Newsflash! Linux created by IBM, HP.

Remember this?

Another anti-Microsoft (MSFT) front group has emerged in favour of “free and open standards,” hyping what it calls the Hague Declaration and making some absurd connection to the Universal Declaration of Human Rights. The propagandists, partially funded by publicly traded companies, have a little trouble describing what that term “free and open standards” means (or even using it consistently), but the group has no trouble indicating its political stripes. Unbelievably it calls itself Digistan, apparently to identify with the fascist terrorists based in countries and regions using the Farsi-based suffix “stan.”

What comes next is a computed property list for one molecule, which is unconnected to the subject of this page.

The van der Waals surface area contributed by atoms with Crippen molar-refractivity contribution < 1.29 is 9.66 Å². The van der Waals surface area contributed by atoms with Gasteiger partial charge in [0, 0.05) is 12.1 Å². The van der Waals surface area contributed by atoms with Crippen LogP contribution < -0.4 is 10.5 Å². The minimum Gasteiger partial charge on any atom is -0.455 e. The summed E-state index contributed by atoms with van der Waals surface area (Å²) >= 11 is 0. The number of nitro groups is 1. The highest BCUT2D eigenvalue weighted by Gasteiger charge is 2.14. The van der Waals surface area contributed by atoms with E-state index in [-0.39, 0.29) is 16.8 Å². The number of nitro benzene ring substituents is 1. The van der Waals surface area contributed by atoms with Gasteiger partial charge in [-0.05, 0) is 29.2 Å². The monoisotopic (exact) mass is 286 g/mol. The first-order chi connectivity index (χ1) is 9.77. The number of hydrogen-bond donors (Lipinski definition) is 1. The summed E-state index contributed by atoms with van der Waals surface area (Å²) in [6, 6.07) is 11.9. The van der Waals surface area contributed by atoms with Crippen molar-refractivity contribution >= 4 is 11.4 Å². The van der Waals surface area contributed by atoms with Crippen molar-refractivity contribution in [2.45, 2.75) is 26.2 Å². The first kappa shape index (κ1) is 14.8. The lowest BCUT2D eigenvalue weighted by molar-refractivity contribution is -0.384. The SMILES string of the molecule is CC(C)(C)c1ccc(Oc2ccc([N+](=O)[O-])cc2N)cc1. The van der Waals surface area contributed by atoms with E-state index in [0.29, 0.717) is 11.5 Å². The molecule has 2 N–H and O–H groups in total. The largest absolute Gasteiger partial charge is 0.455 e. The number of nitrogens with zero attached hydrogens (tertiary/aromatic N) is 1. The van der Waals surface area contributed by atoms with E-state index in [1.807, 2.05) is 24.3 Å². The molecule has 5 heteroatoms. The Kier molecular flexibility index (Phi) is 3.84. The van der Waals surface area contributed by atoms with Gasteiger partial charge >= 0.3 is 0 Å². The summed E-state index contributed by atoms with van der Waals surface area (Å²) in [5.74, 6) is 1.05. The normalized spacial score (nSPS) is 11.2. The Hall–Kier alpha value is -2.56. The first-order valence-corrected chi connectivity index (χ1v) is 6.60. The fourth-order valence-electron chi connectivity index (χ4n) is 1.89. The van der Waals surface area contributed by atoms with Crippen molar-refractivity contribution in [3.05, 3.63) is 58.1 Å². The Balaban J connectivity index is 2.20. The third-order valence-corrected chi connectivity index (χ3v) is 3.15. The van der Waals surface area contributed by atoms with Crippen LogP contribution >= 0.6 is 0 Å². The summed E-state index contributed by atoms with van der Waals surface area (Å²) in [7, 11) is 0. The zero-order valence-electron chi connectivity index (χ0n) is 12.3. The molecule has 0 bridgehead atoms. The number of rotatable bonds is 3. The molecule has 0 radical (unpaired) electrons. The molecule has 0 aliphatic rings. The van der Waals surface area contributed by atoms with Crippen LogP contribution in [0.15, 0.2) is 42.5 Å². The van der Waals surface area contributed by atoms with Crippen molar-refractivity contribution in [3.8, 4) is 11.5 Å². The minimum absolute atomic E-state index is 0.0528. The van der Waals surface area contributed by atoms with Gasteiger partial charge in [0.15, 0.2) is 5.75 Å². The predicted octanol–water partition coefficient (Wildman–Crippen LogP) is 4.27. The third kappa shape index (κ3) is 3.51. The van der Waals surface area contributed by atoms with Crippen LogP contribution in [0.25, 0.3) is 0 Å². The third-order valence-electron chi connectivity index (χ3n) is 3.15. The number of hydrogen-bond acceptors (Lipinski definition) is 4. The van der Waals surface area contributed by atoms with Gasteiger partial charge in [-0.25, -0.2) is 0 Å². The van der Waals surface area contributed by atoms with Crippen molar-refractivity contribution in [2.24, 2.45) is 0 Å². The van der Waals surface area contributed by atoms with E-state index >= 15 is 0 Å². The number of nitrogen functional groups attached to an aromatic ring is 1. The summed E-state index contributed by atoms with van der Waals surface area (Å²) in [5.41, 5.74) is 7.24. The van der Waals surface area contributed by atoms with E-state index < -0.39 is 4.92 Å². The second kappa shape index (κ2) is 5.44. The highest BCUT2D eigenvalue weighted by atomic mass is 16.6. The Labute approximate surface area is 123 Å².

The chap who bizarrely thinks any name ending in “stan” must be terrorist AND fascist is at it again.

This time, he has re-written the history of GNU/Linux and got it completely wrong.

Linux was created by IBM, HP (HPQ) and other former IT systems monopolists that realized that Microsoft was taking their systems monopoly away from them. IBM, HP, Digital Equipment (now part of HP), etc. had banded together for this purpose in the early 1980s while Linus Torvalds, the nominal creator of Linux and who now works for one of the groups IBM, HP, etc. put together for its trust-like purposes, was still in short pants. Ten years later, the consortium chose a small piece of software code, “forked” by Linus from some other code while he was in college, to complement the still ongoing technical development effort by IBM, HP, etc. to come up with “one Unix.” What is today called Linux is the result of that one-Unix effort.